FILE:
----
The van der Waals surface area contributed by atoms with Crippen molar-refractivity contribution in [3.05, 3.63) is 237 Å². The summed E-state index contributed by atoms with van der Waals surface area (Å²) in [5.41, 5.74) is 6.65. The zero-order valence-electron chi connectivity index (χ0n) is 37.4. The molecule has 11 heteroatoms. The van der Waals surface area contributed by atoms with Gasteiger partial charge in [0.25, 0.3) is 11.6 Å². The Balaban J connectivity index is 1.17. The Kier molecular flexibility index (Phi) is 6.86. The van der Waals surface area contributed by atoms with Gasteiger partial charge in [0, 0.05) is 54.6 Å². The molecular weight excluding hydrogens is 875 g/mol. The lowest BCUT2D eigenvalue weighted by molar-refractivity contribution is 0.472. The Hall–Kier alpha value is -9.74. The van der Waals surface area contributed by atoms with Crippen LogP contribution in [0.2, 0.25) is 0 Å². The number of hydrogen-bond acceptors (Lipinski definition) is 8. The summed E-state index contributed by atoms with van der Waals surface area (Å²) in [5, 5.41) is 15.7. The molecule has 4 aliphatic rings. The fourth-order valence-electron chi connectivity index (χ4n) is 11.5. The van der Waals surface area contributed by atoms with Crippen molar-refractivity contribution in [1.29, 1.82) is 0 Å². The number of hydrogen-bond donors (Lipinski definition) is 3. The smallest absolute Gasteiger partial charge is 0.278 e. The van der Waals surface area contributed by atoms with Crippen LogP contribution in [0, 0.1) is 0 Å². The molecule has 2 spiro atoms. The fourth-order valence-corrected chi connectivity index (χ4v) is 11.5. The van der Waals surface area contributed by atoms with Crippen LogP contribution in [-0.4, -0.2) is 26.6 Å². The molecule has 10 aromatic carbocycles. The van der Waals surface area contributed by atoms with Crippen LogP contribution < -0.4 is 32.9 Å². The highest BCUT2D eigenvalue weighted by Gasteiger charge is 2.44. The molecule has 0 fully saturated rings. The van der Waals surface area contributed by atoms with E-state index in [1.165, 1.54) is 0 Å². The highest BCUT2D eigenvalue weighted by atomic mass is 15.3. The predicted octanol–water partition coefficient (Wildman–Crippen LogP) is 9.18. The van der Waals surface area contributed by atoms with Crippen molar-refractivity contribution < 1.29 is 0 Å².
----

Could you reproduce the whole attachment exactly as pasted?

The van der Waals surface area contributed by atoms with Crippen molar-refractivity contribution in [3.05, 3.63) is 237 Å². The summed E-state index contributed by atoms with van der Waals surface area (Å²) in [5.41, 5.74) is 6.65. The zero-order valence-electron chi connectivity index (χ0n) is 37.4. The molecule has 11 heteroatoms. The van der Waals surface area contributed by atoms with Gasteiger partial charge in [0.25, 0.3) is 11.6 Å². The Balaban J connectivity index is 1.17. The Kier molecular flexibility index (Phi) is 6.86. The van der Waals surface area contributed by atoms with Gasteiger partial charge in [0, 0.05) is 54.6 Å². The molecular weight excluding hydrogens is 875 g/mol. The lowest BCUT2D eigenvalue weighted by molar-refractivity contribution is 0.472. The Hall–Kier alpha value is -9.74. The van der Waals surface area contributed by atoms with Crippen LogP contribution in [0.2, 0.25) is 0 Å². The number of hydrogen-bond acceptors (Lipinski definition) is 8. The summed E-state index contributed by atoms with van der Waals surface area (Å²) in [5, 5.41) is 15.7. The molecule has 4 aliphatic rings. The fourth-order valence-electron chi connectivity index (χ4n) is 11.5. The van der Waals surface area contributed by atoms with Crippen molar-refractivity contribution in [1.29, 1.82) is 0 Å². The number of hydrogen-bond donors (Lipinski definition) is 3. The smallest absolute Gasteiger partial charge is 0.278 e. The van der Waals surface area contributed by atoms with Crippen LogP contribution in [0, 0.1) is 0 Å². The molecule has 2 spiro atoms. The fourth-order valence-corrected chi connectivity index (χ4v) is 11.5. The van der Waals surface area contributed by atoms with Crippen LogP contribution in [-0.4, -0.2) is 26.6 Å². The molecule has 10 aromatic carbocycles. The van der Waals surface area contributed by atoms with Crippen LogP contribution < -0.4 is 32.9 Å². The highest BCUT2D eigenvalue weighted by Gasteiger charge is 2.44. The molecule has 0 fully saturated rings. The van der Waals surface area contributed by atoms with E-state index in [1.165, 1.54) is 0 Å². The highest BCUT2D eigenvalue weighted by atomic mass is 15.3. The predicted octanol–water partition coefficient (Wildman–Crippen LogP) is 9.18. The van der Waals surface area contributed by atoms with Crippen molar-refractivity contribution < 1.29 is 0 Å².